Luthi is considered an authority on royalties paid to the U.S. government by companies which produce energy from the public domain, both on land and water. From his legislative service, Luthi was instrumental in the formulation of state budgets which relied heavily upon royalties and severance taxes paid by energy companies operating on federal leases. He was also a legislative member of the Energy Council, an organization of legislative representatives from energy-producing states and Canadian provinces and private energy-related industries. The council meets quarterly to consider the latest developments in energy matters.[2]

Luthi formerly worked as a legislative assistant in the office of former U.S. Senator Alan K. Simpson of Cody. He provided counsel on legal and legislative issues including oil and natural gas taxation. He later transferred to the office of then U.S. Representative Richard B. Cheney of Wyoming, later Vice President of the United States.[2]

Luthi received a bachelor of science degree in law enforcement in 1979 from the University of Wyoming at Laramie. He procured his Juris Doctor law degree from UW in 1982.[2]

In June 2007, upon the death of U.S. Senator Craig Thomas, Luthi was among thirty applicants for appointment to fill the vacancy until a special election is held on November 4, 2008. Luthi was not chosen by the Republican State Central Committee as one of the three finalists to be considered for appointment by the state's governor, Democrat Dave Freudenthal. Luthi tied for fifth place on the second ballot and lost a tie-breaking vote.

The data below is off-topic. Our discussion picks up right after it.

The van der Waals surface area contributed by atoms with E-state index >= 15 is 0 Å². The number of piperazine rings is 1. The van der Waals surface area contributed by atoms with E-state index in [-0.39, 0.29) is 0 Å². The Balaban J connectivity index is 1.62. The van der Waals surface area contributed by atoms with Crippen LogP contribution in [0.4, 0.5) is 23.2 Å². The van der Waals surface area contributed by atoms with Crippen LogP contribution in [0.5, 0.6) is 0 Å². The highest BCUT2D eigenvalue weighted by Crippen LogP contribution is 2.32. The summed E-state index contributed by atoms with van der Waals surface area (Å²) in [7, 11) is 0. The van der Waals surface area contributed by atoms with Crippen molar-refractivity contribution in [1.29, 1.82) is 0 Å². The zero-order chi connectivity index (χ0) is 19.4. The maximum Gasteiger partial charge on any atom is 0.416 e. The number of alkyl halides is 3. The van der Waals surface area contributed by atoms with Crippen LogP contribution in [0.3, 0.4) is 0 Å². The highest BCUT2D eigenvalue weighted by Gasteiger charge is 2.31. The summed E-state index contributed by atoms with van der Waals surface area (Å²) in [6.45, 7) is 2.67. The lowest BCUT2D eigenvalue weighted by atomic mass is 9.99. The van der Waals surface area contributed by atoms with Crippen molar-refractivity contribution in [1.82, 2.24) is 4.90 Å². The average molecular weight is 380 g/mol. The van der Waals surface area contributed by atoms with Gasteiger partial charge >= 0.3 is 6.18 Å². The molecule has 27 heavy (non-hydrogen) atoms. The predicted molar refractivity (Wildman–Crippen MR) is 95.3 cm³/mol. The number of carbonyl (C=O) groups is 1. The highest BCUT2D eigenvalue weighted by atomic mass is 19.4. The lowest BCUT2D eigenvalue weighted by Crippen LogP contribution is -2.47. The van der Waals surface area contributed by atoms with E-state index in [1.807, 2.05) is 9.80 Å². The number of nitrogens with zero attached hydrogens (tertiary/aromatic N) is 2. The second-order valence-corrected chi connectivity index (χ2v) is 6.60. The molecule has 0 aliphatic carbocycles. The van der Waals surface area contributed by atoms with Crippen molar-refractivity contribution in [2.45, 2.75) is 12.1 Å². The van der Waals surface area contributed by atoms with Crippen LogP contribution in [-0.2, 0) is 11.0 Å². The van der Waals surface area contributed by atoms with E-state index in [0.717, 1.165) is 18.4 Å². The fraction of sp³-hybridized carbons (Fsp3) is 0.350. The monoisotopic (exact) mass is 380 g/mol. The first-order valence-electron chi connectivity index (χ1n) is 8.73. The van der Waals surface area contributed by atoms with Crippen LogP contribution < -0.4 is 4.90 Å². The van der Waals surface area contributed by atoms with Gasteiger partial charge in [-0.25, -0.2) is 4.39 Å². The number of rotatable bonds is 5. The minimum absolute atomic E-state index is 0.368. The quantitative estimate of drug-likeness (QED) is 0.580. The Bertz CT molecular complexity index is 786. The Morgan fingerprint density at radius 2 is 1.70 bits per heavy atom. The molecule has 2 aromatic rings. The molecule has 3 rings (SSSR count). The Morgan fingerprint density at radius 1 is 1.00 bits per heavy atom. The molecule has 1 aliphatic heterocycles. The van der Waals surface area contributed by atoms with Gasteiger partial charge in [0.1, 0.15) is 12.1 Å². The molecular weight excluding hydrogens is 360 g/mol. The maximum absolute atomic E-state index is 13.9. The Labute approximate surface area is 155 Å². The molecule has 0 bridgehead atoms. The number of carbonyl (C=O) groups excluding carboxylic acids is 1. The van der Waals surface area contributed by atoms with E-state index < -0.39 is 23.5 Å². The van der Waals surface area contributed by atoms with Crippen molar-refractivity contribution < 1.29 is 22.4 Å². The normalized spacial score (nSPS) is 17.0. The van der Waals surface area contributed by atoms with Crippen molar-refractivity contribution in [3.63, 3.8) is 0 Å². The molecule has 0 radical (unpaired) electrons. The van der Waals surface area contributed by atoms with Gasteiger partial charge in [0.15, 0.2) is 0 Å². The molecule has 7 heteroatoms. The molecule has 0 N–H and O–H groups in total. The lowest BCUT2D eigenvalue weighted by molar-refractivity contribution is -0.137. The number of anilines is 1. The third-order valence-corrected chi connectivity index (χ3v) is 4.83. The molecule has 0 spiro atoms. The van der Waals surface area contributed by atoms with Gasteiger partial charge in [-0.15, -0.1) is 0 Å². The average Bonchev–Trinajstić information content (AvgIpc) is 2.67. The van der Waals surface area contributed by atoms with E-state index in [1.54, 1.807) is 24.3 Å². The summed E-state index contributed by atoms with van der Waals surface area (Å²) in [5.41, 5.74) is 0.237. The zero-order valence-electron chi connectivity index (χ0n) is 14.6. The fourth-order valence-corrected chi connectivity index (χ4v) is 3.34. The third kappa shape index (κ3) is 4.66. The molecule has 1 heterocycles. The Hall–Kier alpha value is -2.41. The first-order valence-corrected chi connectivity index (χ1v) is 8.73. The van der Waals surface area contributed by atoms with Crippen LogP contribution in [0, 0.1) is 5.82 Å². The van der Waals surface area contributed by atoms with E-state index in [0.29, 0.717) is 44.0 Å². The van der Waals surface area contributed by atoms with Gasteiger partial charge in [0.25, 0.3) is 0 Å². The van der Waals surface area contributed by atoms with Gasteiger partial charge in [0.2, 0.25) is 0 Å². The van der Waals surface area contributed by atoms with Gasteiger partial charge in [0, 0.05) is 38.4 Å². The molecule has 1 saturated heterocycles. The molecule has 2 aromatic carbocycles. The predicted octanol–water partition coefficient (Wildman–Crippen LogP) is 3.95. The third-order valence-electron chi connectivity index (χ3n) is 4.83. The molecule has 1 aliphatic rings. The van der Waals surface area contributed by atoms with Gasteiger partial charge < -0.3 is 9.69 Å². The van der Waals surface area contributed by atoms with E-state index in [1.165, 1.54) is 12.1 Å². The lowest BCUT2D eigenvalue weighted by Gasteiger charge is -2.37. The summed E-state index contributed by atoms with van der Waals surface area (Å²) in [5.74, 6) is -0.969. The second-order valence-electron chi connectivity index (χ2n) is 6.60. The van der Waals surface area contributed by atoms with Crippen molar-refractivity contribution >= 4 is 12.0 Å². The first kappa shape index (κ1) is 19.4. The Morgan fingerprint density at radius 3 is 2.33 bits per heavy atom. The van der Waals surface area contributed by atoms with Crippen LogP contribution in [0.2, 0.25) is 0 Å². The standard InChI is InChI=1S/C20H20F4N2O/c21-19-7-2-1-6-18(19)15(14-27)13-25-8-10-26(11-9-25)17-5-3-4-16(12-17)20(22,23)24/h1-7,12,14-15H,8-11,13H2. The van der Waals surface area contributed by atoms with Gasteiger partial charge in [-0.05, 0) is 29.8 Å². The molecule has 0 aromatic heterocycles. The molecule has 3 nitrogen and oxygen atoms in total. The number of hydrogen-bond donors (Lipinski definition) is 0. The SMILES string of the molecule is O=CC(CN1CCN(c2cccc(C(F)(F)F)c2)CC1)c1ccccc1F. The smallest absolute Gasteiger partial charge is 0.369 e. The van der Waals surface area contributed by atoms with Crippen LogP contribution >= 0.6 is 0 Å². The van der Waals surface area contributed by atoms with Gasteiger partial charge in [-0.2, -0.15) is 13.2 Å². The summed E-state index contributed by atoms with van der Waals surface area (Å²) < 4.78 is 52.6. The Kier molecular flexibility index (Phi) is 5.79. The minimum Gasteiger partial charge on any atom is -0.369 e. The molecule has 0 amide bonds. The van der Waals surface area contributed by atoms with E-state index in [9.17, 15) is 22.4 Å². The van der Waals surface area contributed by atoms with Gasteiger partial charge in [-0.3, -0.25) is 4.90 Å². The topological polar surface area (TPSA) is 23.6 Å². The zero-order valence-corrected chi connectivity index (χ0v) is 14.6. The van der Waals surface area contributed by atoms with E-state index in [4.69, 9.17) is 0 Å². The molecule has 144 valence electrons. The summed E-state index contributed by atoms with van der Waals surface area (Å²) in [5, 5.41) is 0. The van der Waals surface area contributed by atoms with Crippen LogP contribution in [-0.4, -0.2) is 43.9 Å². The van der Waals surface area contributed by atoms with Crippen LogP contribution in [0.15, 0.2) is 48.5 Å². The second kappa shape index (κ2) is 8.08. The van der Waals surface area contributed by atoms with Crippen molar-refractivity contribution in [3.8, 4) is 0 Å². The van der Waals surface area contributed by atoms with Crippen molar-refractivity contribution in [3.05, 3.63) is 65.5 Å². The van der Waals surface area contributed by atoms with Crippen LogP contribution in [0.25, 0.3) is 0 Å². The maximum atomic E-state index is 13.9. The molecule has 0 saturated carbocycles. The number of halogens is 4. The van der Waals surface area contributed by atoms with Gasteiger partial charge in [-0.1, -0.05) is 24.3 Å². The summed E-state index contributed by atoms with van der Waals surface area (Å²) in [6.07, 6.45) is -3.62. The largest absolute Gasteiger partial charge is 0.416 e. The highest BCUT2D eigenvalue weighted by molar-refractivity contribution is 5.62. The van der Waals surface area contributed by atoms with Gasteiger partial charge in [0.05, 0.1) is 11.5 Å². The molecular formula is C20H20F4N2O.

In September 2008, Democratic Senator Bill Nelson of Florida called upon Luthi to resign from the Minerals Management Service because of a sex, drug, and oil scandal at the service that occurred between 2002 and 2006, before Luthi became director.[9]

Preceded by
Fred Parady
Speaker of the Wyoming House of Representatives

Randall B. Luthi

Succeeded by
Roy Cohee


  1. ^ "Randall B. Luthi, Director Minerals Management Service". Minerals Management Service. 2007-10-30. Retrieved 2007-12-05. 
  2. ^ a b c d Bureau of Ocean Energy Management, Regulation and Enforcement Biography of Randall B. Luthi 
  3. ^ Randall Luthi Takes Over as President, National Ocean Industries Association, March 1, 2010, retrieved 2010-06-09 
  4. ^ National Ocean Industries Assn, Center for Responsive Politics, June 8, 2010, retrieved 2010-06-09 
  5. ^ National Ocean Industries Association, National Ocean Industries Association, June 8, 2010, archived from the original on May 11, 2010, retrieved 2010-06-09 
  6. ^ National Ocean Industries Association Urges DOI to Issue Guidance on Drilling Moratorium, National Ocean Industries Association, June 7, 2010, retrieved 2010-06-09 
  7. ^ Gillis, Justin (June 8, 2010), Plumes of Oil Deep in Gulf Are Spreading Far, Tests Find, New York Times, retrieved 2010-06-09 
  8. ^ NOIA Letter to Mr. Robert Abbey, National Ocean Industries Association, June 7, 2010, retrieved 2010-06-09 
  9. ^ Doggett, Tom (2008-09-11). "US Interior Secretary 'outraged' by oil-sex scandal". Reuters.